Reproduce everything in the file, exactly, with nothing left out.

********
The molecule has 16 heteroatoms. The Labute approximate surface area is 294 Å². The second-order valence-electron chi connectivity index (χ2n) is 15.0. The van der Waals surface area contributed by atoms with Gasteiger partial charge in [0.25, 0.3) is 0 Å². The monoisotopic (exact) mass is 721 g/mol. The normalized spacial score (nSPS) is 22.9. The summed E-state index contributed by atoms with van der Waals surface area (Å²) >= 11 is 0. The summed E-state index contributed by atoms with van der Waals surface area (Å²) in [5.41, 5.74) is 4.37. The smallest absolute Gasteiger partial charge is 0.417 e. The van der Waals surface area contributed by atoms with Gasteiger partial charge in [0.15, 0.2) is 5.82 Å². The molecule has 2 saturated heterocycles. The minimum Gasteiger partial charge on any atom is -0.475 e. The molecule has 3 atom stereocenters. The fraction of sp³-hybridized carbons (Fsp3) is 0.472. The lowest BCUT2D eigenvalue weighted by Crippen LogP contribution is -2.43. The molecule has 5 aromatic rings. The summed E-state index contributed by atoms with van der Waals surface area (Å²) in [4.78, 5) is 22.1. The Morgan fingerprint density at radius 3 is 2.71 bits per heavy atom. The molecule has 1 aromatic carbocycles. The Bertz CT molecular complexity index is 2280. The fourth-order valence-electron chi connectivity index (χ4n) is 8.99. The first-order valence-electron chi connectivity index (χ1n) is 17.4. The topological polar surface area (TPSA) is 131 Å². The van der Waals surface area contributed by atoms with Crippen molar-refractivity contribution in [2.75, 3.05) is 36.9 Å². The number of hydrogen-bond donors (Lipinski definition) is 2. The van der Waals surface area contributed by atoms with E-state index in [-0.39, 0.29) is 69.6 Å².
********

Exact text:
The molecule has 16 heteroatoms. The Labute approximate surface area is 294 Å². The second-order valence-electron chi connectivity index (χ2n) is 15.0. The van der Waals surface area contributed by atoms with Gasteiger partial charge in [0.25, 0.3) is 0 Å². The monoisotopic (exact) mass is 721 g/mol. The normalized spacial score (nSPS) is 22.9. The summed E-state index contributed by atoms with van der Waals surface area (Å²) >= 11 is 0. The summed E-state index contributed by atoms with van der Waals surface area (Å²) in [5.41, 5.74) is 4.37. The smallest absolute Gasteiger partial charge is 0.417 e. The van der Waals surface area contributed by atoms with Gasteiger partial charge in [0.15, 0.2) is 5.82 Å². The molecule has 2 saturated heterocycles. The minimum Gasteiger partial charge on any atom is -0.475 e. The molecule has 3 atom stereocenters. The fraction of sp³-hybridized carbons (Fsp3) is 0.472. The lowest BCUT2D eigenvalue weighted by Crippen LogP contribution is -2.43. The molecule has 5 aromatic rings. The summed E-state index contributed by atoms with van der Waals surface area (Å²) in [4.78, 5) is 22.1. The Morgan fingerprint density at radius 3 is 2.71 bits per heavy atom. The molecule has 1 aromatic carbocycles. The Bertz CT molecular complexity index is 2280. The fourth-order valence-electron chi connectivity index (χ4n) is 8.99. The first-order valence-electron chi connectivity index (χ1n) is 17.4. The topological polar surface area (TPSA) is 131 Å². The van der Waals surface area contributed by atoms with Crippen molar-refractivity contribution in [2.75, 3.05) is 36.9 Å². The number of hydrogen-bond donors (Lipinski definition) is 2. The van der Waals surface area contributed by atoms with E-state index in [-0.39, 0.29) is 69.6 Å².